Pootle is written in python and is best used inside Apache by using either mod_python or mod_wsgi. Pootle also require the Django framework and uses this framework for all of it's authentication information (


Subversion by it's self has a very simplistic authentication system which is file based. It is possible however to tie Subversion into an SSO system using Apache and WebDAV. This is also considered a standard practice for setting up a Subversion server. Subversion however still uses an internal permissions file to prevent access to specific branches of a subversion tree. This permissions information cannot be stored externally.

How many commiter we will have? I think most of user will only checkout, so authentication will be needed for only commiter. --Kodai 23:24, 22 June 2011 (SAST)
while we indeed expect to have most users only need co permissions, it would still be nice for the convenience for committers to have single password for all services - and that should also be fairly trivial to do using apache auth --Richlv 22:23, 25 June 2011 (EEST)


It appears that OSQA may share many of the same SSO issues with Pootle as it too is written in python on top of Django.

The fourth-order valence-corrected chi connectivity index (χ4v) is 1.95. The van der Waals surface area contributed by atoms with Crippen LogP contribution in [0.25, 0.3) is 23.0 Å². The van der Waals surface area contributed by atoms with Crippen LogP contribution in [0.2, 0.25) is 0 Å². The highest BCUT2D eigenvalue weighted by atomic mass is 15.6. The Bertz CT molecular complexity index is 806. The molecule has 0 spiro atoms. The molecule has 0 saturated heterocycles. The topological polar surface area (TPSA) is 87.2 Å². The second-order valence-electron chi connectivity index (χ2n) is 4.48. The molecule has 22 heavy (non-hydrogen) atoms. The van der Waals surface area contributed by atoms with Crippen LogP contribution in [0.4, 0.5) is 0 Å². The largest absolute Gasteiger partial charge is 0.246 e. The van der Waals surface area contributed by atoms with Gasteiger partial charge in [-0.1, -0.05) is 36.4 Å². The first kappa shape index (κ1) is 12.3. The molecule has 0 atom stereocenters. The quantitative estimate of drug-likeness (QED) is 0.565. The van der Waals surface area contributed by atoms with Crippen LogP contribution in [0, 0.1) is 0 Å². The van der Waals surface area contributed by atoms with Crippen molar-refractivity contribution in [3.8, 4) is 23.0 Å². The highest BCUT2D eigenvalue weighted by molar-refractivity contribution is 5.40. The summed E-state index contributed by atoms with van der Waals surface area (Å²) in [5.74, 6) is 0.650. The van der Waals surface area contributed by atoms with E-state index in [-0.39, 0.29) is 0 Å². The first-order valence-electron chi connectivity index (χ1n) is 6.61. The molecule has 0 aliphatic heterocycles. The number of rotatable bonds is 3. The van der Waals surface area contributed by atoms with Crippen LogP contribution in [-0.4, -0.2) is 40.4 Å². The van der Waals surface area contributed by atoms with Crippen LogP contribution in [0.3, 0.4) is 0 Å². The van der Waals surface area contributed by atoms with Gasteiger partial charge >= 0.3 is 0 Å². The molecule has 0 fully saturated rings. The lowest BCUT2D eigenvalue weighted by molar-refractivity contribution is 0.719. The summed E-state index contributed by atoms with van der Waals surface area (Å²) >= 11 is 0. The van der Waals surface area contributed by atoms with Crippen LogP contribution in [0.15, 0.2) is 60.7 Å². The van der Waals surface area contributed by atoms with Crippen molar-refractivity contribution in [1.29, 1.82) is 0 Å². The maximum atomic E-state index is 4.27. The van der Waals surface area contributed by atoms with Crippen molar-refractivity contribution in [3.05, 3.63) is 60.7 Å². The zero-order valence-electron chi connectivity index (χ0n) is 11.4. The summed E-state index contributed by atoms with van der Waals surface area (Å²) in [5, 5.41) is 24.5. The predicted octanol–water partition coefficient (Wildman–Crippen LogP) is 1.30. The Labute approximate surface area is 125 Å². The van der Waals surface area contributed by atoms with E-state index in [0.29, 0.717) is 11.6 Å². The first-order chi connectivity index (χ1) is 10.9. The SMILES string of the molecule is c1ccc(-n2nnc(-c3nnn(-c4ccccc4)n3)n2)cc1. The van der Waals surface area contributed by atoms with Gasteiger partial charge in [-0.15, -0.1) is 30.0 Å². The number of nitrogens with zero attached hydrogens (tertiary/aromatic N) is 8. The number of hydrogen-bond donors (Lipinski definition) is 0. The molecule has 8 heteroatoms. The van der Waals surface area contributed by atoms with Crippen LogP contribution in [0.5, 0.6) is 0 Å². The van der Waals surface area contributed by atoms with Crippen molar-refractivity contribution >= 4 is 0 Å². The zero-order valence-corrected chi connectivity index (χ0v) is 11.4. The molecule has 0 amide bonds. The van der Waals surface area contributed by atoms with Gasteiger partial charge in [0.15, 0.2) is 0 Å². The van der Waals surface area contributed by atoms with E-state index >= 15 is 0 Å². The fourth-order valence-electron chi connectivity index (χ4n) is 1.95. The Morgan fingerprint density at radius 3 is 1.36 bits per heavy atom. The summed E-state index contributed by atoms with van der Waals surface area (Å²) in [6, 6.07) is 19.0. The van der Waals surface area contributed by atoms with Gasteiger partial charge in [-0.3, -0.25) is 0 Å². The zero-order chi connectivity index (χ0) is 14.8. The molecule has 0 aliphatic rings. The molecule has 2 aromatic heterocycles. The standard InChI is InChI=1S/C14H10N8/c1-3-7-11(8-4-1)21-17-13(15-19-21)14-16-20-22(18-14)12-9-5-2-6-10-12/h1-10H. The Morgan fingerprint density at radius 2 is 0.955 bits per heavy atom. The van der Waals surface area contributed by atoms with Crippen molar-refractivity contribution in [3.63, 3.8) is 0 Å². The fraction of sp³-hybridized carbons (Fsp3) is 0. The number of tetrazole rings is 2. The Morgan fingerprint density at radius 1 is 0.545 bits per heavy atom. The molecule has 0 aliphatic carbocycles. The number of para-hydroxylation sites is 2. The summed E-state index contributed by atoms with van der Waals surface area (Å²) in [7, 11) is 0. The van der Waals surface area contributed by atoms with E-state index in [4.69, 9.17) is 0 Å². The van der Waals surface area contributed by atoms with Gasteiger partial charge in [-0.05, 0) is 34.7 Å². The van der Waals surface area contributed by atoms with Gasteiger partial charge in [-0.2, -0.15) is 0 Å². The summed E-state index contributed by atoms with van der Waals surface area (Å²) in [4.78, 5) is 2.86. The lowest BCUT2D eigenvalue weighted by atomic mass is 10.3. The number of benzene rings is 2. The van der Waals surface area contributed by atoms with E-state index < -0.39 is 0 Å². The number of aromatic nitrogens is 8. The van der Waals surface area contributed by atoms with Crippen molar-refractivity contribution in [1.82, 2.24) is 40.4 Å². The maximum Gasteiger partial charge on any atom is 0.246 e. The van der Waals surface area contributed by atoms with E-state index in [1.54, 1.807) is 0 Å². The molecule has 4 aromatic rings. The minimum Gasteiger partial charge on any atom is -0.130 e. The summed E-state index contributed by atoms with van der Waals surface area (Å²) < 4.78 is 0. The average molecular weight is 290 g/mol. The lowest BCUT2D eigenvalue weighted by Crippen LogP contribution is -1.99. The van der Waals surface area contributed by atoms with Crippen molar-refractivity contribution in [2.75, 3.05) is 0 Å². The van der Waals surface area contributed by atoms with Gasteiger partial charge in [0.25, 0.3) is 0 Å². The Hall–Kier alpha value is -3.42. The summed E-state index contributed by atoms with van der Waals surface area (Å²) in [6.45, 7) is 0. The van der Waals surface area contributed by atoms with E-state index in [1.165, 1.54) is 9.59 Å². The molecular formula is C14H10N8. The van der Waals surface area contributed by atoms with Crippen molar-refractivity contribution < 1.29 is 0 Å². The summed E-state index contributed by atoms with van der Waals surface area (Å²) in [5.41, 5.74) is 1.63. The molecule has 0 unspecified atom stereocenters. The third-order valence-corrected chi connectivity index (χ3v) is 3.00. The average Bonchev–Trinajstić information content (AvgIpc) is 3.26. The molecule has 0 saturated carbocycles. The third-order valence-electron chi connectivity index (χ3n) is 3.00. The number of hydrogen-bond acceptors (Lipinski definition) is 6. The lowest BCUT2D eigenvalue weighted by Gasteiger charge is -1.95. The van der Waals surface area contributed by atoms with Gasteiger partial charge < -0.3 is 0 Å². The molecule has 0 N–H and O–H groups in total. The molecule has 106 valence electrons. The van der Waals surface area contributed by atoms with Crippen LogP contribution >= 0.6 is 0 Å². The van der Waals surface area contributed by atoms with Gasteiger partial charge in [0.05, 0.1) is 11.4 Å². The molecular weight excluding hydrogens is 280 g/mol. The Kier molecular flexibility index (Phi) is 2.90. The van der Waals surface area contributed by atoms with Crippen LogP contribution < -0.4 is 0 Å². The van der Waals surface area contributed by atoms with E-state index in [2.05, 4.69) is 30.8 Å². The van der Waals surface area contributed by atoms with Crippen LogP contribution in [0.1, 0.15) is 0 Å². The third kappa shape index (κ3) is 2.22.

Zabbix Test Server

Zabbix can integrate with LDAP very easilly and can even use authentication information passed to it from Apache which means it would be possible for Zabbix to tie into Kerberos. The only caveat is the user must still have an account int the Zabbix database as Zabbix stores all of it's permissions information in it's database. Zabbix cannot use an external system for permissions, only authentication. User creation can be worked around using the API, however it will need to be tied into the user registration process.

imho not really necessary. guest user would have read access to most/all resources anyway, and there's no need for every participant to have authorised zabbix access. for simplicity, this can be currently skipped --Richlv 23:23, 13 January 2011 (SAST)
I think it would be good to Add the Zabbix server to the SSO system should there be a need to escallate the access level for someone in the community to administer the Zabbix server. However by and large this is not as needed as the others. --Nelsonab 01:18, 14 January 2011 (EET)


User Registration

At this moment it is uncertain how users will be able to register for an account. If possible it would be best to use an existing user registration mechanism. Also as pointed out above is a user is to be given access to the Zabbix test server they need to have a user account in the system.

Impementation plan

Task Person Completion Details
Design nelsonab started Need to finalize requirements before setting forth an implementation plan